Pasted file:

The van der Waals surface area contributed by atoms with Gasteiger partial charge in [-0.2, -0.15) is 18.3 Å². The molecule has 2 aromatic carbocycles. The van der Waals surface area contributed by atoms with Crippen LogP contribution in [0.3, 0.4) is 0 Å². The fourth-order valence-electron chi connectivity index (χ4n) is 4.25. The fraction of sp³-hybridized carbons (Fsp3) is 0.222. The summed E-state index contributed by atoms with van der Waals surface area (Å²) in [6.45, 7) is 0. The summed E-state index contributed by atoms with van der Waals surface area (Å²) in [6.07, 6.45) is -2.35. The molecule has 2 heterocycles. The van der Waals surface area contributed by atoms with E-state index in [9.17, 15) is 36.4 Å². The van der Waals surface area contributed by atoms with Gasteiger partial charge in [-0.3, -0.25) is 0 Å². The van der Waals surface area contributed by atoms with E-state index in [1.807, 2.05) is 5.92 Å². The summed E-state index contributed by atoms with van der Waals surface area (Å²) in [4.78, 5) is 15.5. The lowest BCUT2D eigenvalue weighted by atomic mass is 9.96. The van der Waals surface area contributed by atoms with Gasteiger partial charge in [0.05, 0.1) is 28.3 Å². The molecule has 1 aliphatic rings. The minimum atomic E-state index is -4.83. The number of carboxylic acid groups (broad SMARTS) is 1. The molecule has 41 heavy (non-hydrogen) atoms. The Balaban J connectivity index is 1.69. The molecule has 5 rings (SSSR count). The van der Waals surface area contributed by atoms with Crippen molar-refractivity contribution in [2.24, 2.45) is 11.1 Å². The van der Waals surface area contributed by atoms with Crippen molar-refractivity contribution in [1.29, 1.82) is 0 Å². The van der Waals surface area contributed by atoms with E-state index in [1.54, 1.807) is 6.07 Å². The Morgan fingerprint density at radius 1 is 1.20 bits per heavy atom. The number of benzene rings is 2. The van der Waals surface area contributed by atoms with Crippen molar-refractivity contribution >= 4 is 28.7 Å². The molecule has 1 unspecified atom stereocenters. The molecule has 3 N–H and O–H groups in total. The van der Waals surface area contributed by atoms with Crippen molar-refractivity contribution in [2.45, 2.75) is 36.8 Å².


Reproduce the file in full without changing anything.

The van der Waals surface area contributed by atoms with Gasteiger partial charge in [-0.2, -0.15) is 18.3 Å². The molecule has 2 aromatic carbocycles. The van der Waals surface area contributed by atoms with Crippen LogP contribution in [0.3, 0.4) is 0 Å². The fourth-order valence-electron chi connectivity index (χ4n) is 4.25. The fraction of sp³-hybridized carbons (Fsp3) is 0.222. The summed E-state index contributed by atoms with van der Waals surface area (Å²) in [6.45, 7) is 0. The summed E-state index contributed by atoms with van der Waals surface area (Å²) in [6.07, 6.45) is -2.35. The molecule has 2 heterocycles. The van der Waals surface area contributed by atoms with E-state index in [9.17, 15) is 36.4 Å². The van der Waals surface area contributed by atoms with Gasteiger partial charge in [-0.3, -0.25) is 0 Å². The van der Waals surface area contributed by atoms with E-state index in [1.807, 2.05) is 5.92 Å². The summed E-state index contributed by atoms with van der Waals surface area (Å²) in [4.78, 5) is 15.5. The lowest BCUT2D eigenvalue weighted by atomic mass is 9.96. The van der Waals surface area contributed by atoms with Gasteiger partial charge in [0.05, 0.1) is 28.3 Å². The molecule has 1 aliphatic rings. The minimum atomic E-state index is -4.83. The number of carboxylic acid groups (broad SMARTS) is 1. The molecule has 41 heavy (non-hydrogen) atoms. The Balaban J connectivity index is 1.69. The molecule has 5 rings (SSSR count). The van der Waals surface area contributed by atoms with Crippen molar-refractivity contribution in [2.24, 2.45) is 11.1 Å². The van der Waals surface area contributed by atoms with Crippen molar-refractivity contribution in [1.29, 1.82) is 0 Å². The van der Waals surface area contributed by atoms with E-state index in [1.54, 1.807) is 6.07 Å². The Morgan fingerprint density at radius 1 is 1.20 bits per heavy atom. The number of benzene rings is 2. The van der Waals surface area contributed by atoms with Crippen molar-refractivity contribution >= 4 is 28.7 Å². The molecule has 1 unspecified atom stereocenters. The molecule has 3 N–H and O–H groups in total. The van der Waals surface area contributed by atoms with Crippen molar-refractivity contribution in [2.45, 2.75) is 36.8 Å².